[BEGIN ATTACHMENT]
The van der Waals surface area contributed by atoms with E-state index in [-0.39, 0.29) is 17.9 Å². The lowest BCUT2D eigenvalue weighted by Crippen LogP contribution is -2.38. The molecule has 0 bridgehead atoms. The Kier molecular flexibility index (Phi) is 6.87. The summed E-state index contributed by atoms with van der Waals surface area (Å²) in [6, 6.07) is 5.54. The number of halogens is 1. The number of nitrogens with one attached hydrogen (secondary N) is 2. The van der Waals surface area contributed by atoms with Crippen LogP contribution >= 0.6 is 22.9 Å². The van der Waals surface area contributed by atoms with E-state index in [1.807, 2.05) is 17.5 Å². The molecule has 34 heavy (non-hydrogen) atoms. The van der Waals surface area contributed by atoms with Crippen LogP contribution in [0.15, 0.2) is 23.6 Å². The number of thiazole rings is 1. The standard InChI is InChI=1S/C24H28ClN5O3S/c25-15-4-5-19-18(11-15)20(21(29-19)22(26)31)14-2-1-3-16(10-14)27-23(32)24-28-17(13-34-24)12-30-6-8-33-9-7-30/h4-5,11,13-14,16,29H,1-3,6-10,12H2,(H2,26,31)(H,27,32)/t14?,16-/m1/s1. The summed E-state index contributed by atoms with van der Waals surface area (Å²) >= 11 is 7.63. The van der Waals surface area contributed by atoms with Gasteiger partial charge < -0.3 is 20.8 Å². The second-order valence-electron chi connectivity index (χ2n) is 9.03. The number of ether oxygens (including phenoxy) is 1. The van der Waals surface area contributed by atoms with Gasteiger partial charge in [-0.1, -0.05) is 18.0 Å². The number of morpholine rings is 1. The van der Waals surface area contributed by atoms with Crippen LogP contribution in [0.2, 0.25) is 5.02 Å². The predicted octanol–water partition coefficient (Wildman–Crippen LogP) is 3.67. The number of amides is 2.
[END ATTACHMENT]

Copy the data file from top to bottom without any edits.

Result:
The van der Waals surface area contributed by atoms with E-state index in [-0.39, 0.29) is 17.9 Å². The lowest BCUT2D eigenvalue weighted by Crippen LogP contribution is -2.38. The molecule has 0 bridgehead atoms. The Kier molecular flexibility index (Phi) is 6.87. The summed E-state index contributed by atoms with van der Waals surface area (Å²) in [6, 6.07) is 5.54. The number of halogens is 1. The number of nitrogens with one attached hydrogen (secondary N) is 2. The van der Waals surface area contributed by atoms with Crippen LogP contribution >= 0.6 is 22.9 Å². The van der Waals surface area contributed by atoms with E-state index in [1.807, 2.05) is 17.5 Å². The molecule has 34 heavy (non-hydrogen) atoms. The van der Waals surface area contributed by atoms with Crippen LogP contribution in [0.15, 0.2) is 23.6 Å². The number of thiazole rings is 1. The standard InChI is InChI=1S/C24H28ClN5O3S/c25-15-4-5-19-18(11-15)20(21(29-19)22(26)31)14-2-1-3-16(10-14)27-23(32)24-28-17(13-34-24)12-30-6-8-33-9-7-30/h4-5,11,13-14,16,29H,1-3,6-10,12H2,(H2,26,31)(H,27,32)/t14?,16-/m1/s1. The summed E-state index contributed by atoms with van der Waals surface area (Å²) >= 11 is 7.63. The van der Waals surface area contributed by atoms with Gasteiger partial charge < -0.3 is 20.8 Å². The second-order valence-electron chi connectivity index (χ2n) is 9.03. The number of ether oxygens (including phenoxy) is 1. The van der Waals surface area contributed by atoms with Gasteiger partial charge in [-0.1, -0.05) is 18.0 Å². The number of morpholine rings is 1. The van der Waals surface area contributed by atoms with Crippen LogP contribution in [0.2, 0.25) is 5.02 Å². The predicted octanol–water partition coefficient (Wildman–Crippen LogP) is 3.67. The number of amides is 2.